A series of negotiations between Straits Exchange Foundation Chairman Chiang Pin-kung (江丙坤) and China’s Association for Relations Across the Taiwan Straits Chairman Chen Yunlin (陳雲林) has produced 15 agreements, but Taiwanese are undoubtedly disappointed about the implementation and results of these agreements.
The agreements were pushed through hurriedly, with the Chinese dominating the negotiations. Furthermore, they are mired in problems, including slow or non-existent implementation, monopolization by a minority of entrepreneurs resulting in the uneven distribution of benefits, commercial disputes and having their benefits overblown by government propaganda so that the public is disappointed by the actual results.
It was announced that the seventh round of talks between Chiang and Chen will include the signing of a cross-strait investment protection agreement. This development is worrying because the effects of a such an agreement would be much more far reaching than the previous agreements.
Media reports from both sides of the Taiwan Strait say that the agreement is set to work both ways, meaning that it would affect the security and property of all people investing between Taiwan and China.
The agreement is also said to include the issue of allowing a greater inflow of Chinese investments in Taiwan. This is likely to bring about a major shift in cross-strait relations and would effect Taiwan’s survival and development. This is a major issue that all political forces in Taiwan must face up to, no matter whether they belong to the pan-blue or pan-green camps.
Chinese capital has been flowing into Taiwan through various channels for quite a long time. Through these investments, China aims to shake the foundations of Taiwan as a nation. Some prominent examples are the joint bid by China Strategic Holdings and Primus Financial Holdings to acquire Nan Shan Life Insurance, as well as the Data Systems Consulting case and the Huawei Technologies case.
The National Security Council has said publicly that it would maintain tight control over certain companies that have Chinese investors, but it is not yet clear how effective that control would be. The truth is that all businesses that have Chinese investors have a dual mission: They want to do business, but they also have political motives.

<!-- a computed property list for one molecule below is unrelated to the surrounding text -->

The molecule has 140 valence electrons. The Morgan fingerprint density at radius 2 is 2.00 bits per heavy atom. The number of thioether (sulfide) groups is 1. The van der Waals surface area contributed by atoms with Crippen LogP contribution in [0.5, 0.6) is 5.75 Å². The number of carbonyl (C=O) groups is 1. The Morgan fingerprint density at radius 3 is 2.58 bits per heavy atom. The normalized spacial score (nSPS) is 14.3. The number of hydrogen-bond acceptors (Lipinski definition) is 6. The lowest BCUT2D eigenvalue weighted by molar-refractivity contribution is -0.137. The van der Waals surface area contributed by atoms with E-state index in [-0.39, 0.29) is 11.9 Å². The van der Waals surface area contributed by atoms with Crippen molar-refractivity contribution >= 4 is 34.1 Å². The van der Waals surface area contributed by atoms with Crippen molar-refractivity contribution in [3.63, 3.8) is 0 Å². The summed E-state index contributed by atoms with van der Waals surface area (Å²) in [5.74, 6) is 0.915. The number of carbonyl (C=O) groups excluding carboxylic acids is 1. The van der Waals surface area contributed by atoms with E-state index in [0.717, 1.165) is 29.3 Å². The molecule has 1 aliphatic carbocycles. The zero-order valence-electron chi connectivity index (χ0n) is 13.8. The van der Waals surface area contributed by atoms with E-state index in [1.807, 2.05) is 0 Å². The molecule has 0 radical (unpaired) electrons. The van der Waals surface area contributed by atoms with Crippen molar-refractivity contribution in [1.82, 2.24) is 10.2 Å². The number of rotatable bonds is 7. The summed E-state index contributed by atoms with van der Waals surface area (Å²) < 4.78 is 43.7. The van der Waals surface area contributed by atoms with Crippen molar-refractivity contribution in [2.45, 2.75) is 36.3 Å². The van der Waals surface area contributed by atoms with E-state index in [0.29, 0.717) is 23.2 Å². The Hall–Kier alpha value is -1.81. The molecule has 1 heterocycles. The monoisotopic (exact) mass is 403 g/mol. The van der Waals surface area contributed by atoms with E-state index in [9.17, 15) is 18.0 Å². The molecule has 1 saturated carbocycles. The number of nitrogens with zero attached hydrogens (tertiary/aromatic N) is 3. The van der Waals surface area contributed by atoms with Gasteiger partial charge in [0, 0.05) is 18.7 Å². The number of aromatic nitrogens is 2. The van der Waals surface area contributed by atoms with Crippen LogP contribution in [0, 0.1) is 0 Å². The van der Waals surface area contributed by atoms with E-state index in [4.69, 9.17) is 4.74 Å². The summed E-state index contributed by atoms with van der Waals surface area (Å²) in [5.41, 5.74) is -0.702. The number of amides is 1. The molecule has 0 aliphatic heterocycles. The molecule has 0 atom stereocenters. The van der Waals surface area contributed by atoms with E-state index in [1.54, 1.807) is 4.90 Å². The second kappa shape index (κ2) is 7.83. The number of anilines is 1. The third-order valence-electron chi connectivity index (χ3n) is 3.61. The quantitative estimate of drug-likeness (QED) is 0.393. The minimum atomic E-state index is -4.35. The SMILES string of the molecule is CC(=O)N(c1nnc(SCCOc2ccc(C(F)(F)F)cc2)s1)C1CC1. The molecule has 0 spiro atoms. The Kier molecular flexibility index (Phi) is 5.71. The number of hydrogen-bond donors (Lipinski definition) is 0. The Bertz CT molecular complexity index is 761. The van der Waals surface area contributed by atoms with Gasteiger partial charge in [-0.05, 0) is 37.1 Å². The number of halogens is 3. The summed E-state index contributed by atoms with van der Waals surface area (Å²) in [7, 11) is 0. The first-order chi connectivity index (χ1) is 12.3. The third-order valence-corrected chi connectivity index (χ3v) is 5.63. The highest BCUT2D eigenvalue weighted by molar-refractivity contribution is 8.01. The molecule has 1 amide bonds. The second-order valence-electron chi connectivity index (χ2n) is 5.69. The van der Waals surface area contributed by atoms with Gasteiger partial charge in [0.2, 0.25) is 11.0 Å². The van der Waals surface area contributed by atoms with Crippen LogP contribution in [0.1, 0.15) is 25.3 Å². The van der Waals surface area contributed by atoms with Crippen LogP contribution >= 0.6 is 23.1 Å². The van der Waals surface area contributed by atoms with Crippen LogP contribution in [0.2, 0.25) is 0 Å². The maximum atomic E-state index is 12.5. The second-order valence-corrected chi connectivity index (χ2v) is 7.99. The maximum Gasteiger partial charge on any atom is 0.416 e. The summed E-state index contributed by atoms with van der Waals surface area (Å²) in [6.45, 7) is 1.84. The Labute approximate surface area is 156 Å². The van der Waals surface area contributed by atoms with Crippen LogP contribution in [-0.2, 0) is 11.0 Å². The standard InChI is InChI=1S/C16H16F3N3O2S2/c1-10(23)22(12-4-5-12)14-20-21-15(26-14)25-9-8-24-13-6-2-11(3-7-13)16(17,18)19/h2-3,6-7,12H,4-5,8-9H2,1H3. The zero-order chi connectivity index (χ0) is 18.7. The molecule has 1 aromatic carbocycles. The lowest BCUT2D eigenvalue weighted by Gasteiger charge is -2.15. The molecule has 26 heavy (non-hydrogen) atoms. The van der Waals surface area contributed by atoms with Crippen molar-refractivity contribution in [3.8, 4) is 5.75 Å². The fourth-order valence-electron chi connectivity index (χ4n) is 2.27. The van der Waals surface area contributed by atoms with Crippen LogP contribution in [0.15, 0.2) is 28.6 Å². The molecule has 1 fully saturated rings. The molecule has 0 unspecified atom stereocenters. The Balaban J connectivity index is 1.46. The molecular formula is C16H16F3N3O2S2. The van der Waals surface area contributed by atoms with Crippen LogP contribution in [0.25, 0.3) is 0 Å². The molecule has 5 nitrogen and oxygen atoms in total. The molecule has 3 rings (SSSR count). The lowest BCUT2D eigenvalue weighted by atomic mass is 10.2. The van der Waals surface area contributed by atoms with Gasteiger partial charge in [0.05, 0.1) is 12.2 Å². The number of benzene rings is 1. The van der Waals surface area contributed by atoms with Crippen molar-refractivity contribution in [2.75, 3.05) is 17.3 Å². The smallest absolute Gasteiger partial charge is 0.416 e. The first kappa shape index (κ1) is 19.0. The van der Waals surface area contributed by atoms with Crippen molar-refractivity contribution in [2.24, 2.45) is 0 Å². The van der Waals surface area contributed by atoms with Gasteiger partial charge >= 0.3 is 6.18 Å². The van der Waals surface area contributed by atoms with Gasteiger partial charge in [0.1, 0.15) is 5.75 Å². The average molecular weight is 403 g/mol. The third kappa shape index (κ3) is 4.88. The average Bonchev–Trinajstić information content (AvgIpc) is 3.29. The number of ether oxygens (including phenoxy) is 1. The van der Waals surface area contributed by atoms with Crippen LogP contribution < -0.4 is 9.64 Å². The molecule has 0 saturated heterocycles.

In Hong Kong, the most serious problem with Chinese-owned businesses is the lack of mechanisms for corporate oversight, and this has had a negative influence on Hong Kong’s economic development. The bankruptcy of the Guangdong International Trust and Investment Corp and the debt crisis of Guangdong Investment Ltd are typical cases in point.
If the deregulation of Chinese investment is a done deal, then Chinese capital will penetrate throughout Taiwan. If that were to happen, the governments on both sides of the Strait would have both their ability to govern domestically and monitor and control internationally put to the test.
The sad thing is that since President Ma Ying-jeou (馬英九) took office, his administration has kept opening the nation to China and deregulating cross-strait ties. However, the Ma administration has been the subordinate and passive party in the negotiations, and has fallen short or failed to deliver on the agreements it has signed. It has proved incapable of monitoring and managing the situation.
One can only hope that the legislature will perform its oversight duties effectively. Democratic Progressive Party lawmakers, as the opposition party, should do their best to keep an eye on what is going on before agreements are signed and use legislation to regulate the process.
It is worth referring to the way the US has handled such issues. Four years ago, then-US president George W. Bush signed the Foreign Investment and National Security Act of 2007, after which the US Treasury Department formulated the Regulations Pertaining to Mergers, Acquisitions and Takeovers by Foreign Persons, whose function is to govern the implementation of the act.
The 2007 law and associated regulations are designed to ensure that US national security is not harmed or threatened in the course of economic and trade dealings with other countries, especially China.
Tung Li-wen is an advisory committee member of Taiwan Thinktank.
TRANSLATED BY JULIAN CLEGG
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